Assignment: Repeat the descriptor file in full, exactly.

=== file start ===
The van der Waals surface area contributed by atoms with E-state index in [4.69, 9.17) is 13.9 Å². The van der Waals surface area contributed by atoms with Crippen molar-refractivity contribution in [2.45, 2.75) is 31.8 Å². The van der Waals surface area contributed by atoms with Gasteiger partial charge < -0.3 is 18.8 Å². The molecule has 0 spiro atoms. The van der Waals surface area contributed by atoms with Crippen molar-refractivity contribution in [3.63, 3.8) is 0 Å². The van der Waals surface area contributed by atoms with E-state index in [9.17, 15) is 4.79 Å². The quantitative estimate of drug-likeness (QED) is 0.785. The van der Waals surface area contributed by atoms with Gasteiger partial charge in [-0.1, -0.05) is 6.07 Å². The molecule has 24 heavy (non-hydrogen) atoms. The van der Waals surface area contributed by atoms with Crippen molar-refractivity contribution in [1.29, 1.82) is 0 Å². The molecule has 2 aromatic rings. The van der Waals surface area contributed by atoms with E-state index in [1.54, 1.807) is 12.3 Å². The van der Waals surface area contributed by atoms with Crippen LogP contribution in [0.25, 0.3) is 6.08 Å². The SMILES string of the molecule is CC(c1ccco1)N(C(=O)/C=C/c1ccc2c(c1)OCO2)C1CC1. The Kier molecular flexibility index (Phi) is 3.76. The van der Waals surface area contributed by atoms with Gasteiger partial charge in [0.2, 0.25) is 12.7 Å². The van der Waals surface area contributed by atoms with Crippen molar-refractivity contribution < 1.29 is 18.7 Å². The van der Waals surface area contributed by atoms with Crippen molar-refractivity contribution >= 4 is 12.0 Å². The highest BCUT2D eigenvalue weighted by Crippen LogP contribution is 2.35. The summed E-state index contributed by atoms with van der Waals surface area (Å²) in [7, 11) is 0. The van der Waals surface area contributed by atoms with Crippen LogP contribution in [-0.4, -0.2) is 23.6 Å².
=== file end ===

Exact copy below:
The van der Waals surface area contributed by atoms with E-state index in [4.69, 9.17) is 13.9 Å². The van der Waals surface area contributed by atoms with Crippen molar-refractivity contribution in [2.45, 2.75) is 31.8 Å². The van der Waals surface area contributed by atoms with Gasteiger partial charge < -0.3 is 18.8 Å². The molecule has 0 spiro atoms. The van der Waals surface area contributed by atoms with Crippen molar-refractivity contribution in [3.63, 3.8) is 0 Å². The van der Waals surface area contributed by atoms with E-state index in [9.17, 15) is 4.79 Å². The quantitative estimate of drug-likeness (QED) is 0.785. The van der Waals surface area contributed by atoms with Gasteiger partial charge in [-0.1, -0.05) is 6.07 Å². The molecule has 24 heavy (non-hydrogen) atoms. The van der Waals surface area contributed by atoms with Crippen molar-refractivity contribution in [1.29, 1.82) is 0 Å². The molecule has 2 aromatic rings. The van der Waals surface area contributed by atoms with E-state index in [1.54, 1.807) is 12.3 Å². The van der Waals surface area contributed by atoms with Crippen LogP contribution in [0.25, 0.3) is 6.08 Å². The SMILES string of the molecule is CC(c1ccco1)N(C(=O)/C=C/c1ccc2c(c1)OCO2)C1CC1. The Kier molecular flexibility index (Phi) is 3.76. The van der Waals surface area contributed by atoms with Gasteiger partial charge in [0.2, 0.25) is 12.7 Å². The van der Waals surface area contributed by atoms with Crippen molar-refractivity contribution < 1.29 is 18.7 Å². The van der Waals surface area contributed by atoms with Crippen molar-refractivity contribution >= 4 is 12.0 Å². The highest BCUT2D eigenvalue weighted by Crippen LogP contribution is 2.35. The summed E-state index contributed by atoms with van der Waals surface area (Å²) in [7, 11) is 0. The van der Waals surface area contributed by atoms with Crippen LogP contribution in [-0.4, -0.2) is 23.6 Å².